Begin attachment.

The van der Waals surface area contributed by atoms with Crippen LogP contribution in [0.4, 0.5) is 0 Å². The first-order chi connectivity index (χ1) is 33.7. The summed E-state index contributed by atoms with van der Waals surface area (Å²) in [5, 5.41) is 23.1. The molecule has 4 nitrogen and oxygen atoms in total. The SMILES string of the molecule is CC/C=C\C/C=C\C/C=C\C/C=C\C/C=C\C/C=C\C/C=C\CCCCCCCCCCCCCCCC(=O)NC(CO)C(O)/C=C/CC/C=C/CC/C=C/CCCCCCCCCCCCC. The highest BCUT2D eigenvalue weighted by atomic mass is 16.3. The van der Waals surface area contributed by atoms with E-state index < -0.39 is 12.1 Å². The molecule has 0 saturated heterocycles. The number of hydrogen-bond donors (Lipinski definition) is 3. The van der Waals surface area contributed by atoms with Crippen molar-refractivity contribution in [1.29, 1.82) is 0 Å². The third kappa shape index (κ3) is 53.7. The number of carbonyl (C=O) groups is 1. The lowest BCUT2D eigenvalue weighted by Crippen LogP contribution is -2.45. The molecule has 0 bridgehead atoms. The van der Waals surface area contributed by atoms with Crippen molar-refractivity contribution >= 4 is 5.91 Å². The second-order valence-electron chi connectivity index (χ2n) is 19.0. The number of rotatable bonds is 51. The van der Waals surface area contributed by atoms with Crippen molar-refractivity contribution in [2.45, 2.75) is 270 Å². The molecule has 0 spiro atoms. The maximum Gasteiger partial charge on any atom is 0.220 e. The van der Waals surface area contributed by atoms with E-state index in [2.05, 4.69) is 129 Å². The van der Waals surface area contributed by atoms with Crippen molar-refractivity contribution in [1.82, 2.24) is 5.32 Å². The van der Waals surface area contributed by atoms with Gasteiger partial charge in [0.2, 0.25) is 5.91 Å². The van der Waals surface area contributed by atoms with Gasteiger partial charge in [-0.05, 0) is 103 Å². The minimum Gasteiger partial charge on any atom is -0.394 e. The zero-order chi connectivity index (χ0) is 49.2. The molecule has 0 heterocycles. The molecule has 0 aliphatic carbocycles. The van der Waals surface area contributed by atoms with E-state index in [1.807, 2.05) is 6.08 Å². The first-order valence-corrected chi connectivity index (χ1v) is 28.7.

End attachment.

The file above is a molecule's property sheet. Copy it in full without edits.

The van der Waals surface area contributed by atoms with Crippen LogP contribution in [0.4, 0.5) is 0 Å². The first-order chi connectivity index (χ1) is 33.7. The summed E-state index contributed by atoms with van der Waals surface area (Å²) in [5, 5.41) is 23.1. The molecule has 4 nitrogen and oxygen atoms in total. The SMILES string of the molecule is CC/C=C\C/C=C\C/C=C\C/C=C\C/C=C\C/C=C\C/C=C\CCCCCCCCCCCCCCCC(=O)NC(CO)C(O)/C=C/CC/C=C/CC/C=C/CCCCCCCCCCCCC. The highest BCUT2D eigenvalue weighted by atomic mass is 16.3. The van der Waals surface area contributed by atoms with E-state index < -0.39 is 12.1 Å². The molecule has 0 saturated heterocycles. The number of hydrogen-bond donors (Lipinski definition) is 3. The van der Waals surface area contributed by atoms with Crippen molar-refractivity contribution in [1.29, 1.82) is 0 Å². The third kappa shape index (κ3) is 53.7. The number of carbonyl (C=O) groups is 1. The lowest BCUT2D eigenvalue weighted by Crippen LogP contribution is -2.45. The molecule has 0 bridgehead atoms. The van der Waals surface area contributed by atoms with Crippen molar-refractivity contribution >= 4 is 5.91 Å². The second-order valence-electron chi connectivity index (χ2n) is 19.0. The number of rotatable bonds is 51. The van der Waals surface area contributed by atoms with Crippen molar-refractivity contribution in [2.45, 2.75) is 270 Å². The molecule has 0 spiro atoms. The maximum Gasteiger partial charge on any atom is 0.220 e. The van der Waals surface area contributed by atoms with E-state index in [2.05, 4.69) is 129 Å². The van der Waals surface area contributed by atoms with Crippen molar-refractivity contribution in [1.82, 2.24) is 5.32 Å². The van der Waals surface area contributed by atoms with Gasteiger partial charge in [0.2, 0.25) is 5.91 Å². The van der Waals surface area contributed by atoms with Gasteiger partial charge in [-0.05, 0) is 103 Å². The minimum Gasteiger partial charge on any atom is -0.394 e. The zero-order chi connectivity index (χ0) is 49.2. The molecule has 0 heterocycles. The molecule has 0 aliphatic carbocycles. The van der Waals surface area contributed by atoms with E-state index in [1.807, 2.05) is 6.08 Å². The first-order valence-corrected chi connectivity index (χ1v) is 28.7.